the 70% greater ss check at 70 has a whole lot less sequence risk . so i have no confidence in how those numbers mentioned above were run .
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Old 01-05-2018, 04:19 PM
 
8,187 posts, read 11,902,987 times
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Quote:
Originally Posted by Perryinva View Post
While I agree with your premise, it doesn’t change it that much for many, especially if you itemized anyway. The gain on the actual bracket is only 3%. The majority of the shift is for those MFJ that never had enough to itemize, and now have a 24k deduction.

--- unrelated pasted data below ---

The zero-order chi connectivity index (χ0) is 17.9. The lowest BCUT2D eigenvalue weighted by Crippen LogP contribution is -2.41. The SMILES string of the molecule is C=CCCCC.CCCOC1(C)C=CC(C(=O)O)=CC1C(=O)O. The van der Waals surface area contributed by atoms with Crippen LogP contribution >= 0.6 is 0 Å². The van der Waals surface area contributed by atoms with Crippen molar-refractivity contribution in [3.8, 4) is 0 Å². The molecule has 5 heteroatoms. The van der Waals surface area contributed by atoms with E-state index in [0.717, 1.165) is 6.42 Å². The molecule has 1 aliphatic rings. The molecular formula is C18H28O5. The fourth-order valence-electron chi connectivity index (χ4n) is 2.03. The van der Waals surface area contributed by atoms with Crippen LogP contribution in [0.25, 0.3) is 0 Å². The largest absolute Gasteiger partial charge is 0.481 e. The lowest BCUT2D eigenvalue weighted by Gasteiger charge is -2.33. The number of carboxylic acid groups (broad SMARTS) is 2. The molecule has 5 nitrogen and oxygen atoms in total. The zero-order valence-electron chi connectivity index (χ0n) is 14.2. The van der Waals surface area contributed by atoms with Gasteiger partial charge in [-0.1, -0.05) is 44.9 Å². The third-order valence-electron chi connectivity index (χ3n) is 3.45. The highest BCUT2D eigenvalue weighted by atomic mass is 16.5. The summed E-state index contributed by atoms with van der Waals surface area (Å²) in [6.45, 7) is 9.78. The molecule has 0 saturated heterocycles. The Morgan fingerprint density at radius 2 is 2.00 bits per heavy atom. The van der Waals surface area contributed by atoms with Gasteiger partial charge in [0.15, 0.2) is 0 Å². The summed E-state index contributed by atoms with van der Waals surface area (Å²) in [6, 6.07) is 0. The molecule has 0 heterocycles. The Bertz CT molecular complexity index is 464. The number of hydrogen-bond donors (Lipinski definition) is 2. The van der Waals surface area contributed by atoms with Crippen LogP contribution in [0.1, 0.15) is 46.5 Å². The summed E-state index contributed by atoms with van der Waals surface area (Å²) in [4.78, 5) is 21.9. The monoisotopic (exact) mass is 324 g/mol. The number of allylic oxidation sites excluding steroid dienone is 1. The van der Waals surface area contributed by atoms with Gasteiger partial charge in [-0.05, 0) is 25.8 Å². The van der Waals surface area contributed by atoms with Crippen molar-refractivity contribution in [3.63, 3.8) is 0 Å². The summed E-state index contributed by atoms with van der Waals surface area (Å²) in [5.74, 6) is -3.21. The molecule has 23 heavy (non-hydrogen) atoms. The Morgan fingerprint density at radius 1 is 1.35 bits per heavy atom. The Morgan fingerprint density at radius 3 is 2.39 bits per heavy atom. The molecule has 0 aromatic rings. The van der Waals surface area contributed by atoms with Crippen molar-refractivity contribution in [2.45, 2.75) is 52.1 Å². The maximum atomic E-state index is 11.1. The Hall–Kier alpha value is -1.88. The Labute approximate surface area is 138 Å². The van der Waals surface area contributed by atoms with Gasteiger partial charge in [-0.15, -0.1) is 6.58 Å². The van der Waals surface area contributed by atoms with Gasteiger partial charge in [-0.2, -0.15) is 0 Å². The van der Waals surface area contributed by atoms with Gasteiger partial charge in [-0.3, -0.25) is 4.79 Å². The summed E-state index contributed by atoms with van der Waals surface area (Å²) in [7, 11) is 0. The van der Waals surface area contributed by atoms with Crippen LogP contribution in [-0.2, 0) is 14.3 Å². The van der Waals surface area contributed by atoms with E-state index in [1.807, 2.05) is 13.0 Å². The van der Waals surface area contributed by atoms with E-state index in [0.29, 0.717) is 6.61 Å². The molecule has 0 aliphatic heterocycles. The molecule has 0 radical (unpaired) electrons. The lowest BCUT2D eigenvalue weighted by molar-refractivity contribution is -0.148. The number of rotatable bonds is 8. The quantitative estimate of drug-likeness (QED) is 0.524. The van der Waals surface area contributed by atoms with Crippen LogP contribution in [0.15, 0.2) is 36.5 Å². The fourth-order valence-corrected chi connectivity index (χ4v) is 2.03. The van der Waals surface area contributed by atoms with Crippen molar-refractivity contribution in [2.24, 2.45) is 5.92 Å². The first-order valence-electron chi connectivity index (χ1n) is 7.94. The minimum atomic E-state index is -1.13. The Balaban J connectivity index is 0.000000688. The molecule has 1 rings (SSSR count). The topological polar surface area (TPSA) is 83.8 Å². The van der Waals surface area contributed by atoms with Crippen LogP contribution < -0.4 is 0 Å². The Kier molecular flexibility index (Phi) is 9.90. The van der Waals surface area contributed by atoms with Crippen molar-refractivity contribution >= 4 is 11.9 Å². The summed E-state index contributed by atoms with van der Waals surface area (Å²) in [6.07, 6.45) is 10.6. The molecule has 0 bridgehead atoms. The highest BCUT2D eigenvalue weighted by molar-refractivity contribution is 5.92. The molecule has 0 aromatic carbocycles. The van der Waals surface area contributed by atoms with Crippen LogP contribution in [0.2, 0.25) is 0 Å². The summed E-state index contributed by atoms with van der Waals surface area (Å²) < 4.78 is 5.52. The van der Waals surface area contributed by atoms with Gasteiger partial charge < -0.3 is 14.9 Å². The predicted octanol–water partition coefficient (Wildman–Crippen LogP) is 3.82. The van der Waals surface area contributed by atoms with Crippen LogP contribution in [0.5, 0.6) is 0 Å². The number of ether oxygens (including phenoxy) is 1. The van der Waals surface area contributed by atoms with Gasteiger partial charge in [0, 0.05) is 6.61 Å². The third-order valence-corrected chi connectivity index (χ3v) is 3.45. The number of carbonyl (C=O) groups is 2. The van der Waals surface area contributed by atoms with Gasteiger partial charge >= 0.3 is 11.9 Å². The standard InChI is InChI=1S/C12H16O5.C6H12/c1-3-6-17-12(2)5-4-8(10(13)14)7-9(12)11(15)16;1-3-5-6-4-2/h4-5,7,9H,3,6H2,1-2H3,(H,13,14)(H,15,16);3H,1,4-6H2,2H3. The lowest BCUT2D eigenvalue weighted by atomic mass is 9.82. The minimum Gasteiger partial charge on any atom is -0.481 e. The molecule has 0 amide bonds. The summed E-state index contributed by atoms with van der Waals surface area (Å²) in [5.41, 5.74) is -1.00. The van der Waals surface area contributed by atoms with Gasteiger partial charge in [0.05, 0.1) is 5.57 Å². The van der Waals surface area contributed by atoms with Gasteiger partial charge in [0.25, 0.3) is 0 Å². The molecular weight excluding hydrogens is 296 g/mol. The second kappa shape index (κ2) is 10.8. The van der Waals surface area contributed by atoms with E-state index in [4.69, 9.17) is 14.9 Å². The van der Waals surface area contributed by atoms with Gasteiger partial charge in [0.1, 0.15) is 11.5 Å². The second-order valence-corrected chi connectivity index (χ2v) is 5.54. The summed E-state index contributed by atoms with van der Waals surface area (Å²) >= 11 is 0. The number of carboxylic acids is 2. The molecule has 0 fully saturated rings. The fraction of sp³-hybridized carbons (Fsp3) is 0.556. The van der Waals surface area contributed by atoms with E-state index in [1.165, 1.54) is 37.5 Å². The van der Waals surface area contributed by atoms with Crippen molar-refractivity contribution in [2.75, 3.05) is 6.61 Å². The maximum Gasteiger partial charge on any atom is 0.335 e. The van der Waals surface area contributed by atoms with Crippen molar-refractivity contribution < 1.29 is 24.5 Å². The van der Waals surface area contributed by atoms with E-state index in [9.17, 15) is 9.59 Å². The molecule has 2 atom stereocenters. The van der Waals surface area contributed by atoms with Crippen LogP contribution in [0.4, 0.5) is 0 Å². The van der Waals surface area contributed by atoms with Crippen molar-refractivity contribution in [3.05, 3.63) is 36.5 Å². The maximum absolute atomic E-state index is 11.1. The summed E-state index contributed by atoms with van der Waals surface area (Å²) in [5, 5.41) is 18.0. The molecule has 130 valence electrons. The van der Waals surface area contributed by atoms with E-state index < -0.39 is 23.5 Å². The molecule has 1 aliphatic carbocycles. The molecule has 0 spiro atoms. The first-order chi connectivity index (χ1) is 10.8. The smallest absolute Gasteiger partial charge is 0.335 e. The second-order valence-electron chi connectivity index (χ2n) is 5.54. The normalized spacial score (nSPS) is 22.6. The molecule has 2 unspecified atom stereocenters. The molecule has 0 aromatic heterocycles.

You act like that's a big change. They had roughly a $21k deduction (standard deduction + personal exemptions) before the new tax law.


Quote:
Originally Posted by Perryinva View Post
If you already itemized close to that amount, there is little difference.
Little difference? Really?! So if they have/had roughly $24k in itemized deductions, that means that they just lost $8k in deductions due to the loss of their personal exemptions. So they've gone from $32k in deductions from their gross income to $24k in deductions.

I would say having to pay taxes on an additional $8k in income could be fairly significant to some. Not to mention that having an additional $8k in taxable income could affect the taxability of their Social Security benefit,
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Old 01-05-2018, 04:39 PM
 
71,490 posts, read 71,674,131 times
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the tristate area homeowners with families are going to be hit hard .